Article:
Posted: Apr 25, 2013 7:20 PM by Allison Bourne-Vanneck
Updated: Apr 25, 2013 7:46 PM
Some teachers and educators are not happy with proposed funding changes that could affect high school students in Louisiana's Gifted and Talented Program.
The Board of Elementary and Secondary Education has approved the changes. Next, the Legislature will consider the proposal.
According to a BESE formula, the funding for Gifted and Talented students would first be cut in half, and the rest of funding would be based on testing performance. If students perform poorly, school districts could receive less money.
"The gifted classes, what they do, they really engage you. The learning style is really differentiated. So myself and all the other students can learn in their own fashion," Lafayette High School Senior Malcolm Baker said.
Malcolm says the program has helped him excel, and he now has a full ride to Texas Christian University.
"It's great because now I don't have to worry about paying for college as much. So I definitely know that the Gifted Program has helped me in that respect," Malcolm said.
Educators are concerned that less money will mean fewer courses for future students.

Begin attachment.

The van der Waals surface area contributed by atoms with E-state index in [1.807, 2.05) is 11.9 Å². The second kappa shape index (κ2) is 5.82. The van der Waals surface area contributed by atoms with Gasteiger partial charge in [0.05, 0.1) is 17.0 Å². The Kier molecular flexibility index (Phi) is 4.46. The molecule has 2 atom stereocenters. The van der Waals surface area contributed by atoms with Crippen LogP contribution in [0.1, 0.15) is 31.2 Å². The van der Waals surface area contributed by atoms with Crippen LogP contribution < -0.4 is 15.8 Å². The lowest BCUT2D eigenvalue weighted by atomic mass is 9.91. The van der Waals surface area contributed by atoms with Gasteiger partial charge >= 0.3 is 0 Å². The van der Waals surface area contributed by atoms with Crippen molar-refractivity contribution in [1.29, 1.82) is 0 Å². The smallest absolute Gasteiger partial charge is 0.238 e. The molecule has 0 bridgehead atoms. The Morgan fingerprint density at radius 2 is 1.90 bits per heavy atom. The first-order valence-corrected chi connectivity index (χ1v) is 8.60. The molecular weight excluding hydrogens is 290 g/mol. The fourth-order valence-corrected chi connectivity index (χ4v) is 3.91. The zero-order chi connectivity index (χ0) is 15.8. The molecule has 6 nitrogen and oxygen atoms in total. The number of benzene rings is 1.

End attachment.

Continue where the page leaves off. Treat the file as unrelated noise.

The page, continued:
"That's really worrisome, that for the first time the money is not just being designated, it's like the students have to earn it," Gifted and Talented Program Supervisor Judy Huckabay said.
Funding for Gifted and Talented would partly be based on test scores in AP courses, Geometry, and Algebra II.
"We're glad to get money for those scores, but we feel like our children have been identified in the top two percent in the state, and we should not have to perform to get the money," Huckabay said.
Malcolm wants other students to have the same opportunities he's had.
"I definitely want kids who come after me to experience that same greatness that the gifted program has given me," he said.
BESE president Chas Roemer says "The changes made to the formula by the board provide districts with additional incentives for increasing student outcomes."